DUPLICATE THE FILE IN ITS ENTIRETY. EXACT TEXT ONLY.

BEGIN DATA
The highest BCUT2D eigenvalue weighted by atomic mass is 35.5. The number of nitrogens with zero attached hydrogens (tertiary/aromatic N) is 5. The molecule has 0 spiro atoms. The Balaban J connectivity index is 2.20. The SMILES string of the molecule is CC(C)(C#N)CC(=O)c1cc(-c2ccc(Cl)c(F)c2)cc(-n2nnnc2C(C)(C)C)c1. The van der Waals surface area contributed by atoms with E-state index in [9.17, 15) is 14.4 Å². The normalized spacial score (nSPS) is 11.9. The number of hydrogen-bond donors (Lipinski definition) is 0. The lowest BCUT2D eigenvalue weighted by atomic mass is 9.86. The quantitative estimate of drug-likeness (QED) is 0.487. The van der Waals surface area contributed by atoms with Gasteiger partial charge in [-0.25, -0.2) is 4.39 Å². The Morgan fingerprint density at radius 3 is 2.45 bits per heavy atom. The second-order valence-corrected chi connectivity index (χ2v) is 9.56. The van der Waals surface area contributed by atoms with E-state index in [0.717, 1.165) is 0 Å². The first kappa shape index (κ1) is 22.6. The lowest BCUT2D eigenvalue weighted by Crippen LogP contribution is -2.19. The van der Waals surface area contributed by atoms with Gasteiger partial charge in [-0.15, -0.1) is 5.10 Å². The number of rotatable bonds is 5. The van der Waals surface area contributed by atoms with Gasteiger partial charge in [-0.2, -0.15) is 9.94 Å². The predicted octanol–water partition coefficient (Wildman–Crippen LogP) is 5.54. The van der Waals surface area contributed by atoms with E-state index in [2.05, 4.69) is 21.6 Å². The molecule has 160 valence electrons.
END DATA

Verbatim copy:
The highest BCUT2D eigenvalue weighted by atomic mass is 35.5. The number of nitrogens with zero attached hydrogens (tertiary/aromatic N) is 5. The molecule has 0 spiro atoms. The Balaban J connectivity index is 2.20. The SMILES string of the molecule is CC(C)(C#N)CC(=O)c1cc(-c2ccc(Cl)c(F)c2)cc(-n2nnnc2C(C)(C)C)c1. The van der Waals surface area contributed by atoms with E-state index in [9.17, 15) is 14.4 Å². The normalized spacial score (nSPS) is 11.9. The number of hydrogen-bond donors (Lipinski definition) is 0. The lowest BCUT2D eigenvalue weighted by atomic mass is 9.86. The quantitative estimate of drug-likeness (QED) is 0.487. The van der Waals surface area contributed by atoms with Gasteiger partial charge in [-0.25, -0.2) is 4.39 Å². The Morgan fingerprint density at radius 3 is 2.45 bits per heavy atom. The second-order valence-corrected chi connectivity index (χ2v) is 9.56. The van der Waals surface area contributed by atoms with E-state index in [0.717, 1.165) is 0 Å². The first kappa shape index (κ1) is 22.6. The lowest BCUT2D eigenvalue weighted by Crippen LogP contribution is -2.19. The van der Waals surface area contributed by atoms with Gasteiger partial charge in [-0.15, -0.1) is 5.10 Å². The number of rotatable bonds is 5. The van der Waals surface area contributed by atoms with Gasteiger partial charge in [-0.2, -0.15) is 9.94 Å². The predicted octanol–water partition coefficient (Wildman–Crippen LogP) is 5.54. The van der Waals surface area contributed by atoms with E-state index in [2.05, 4.69) is 21.6 Å². The molecule has 160 valence electrons.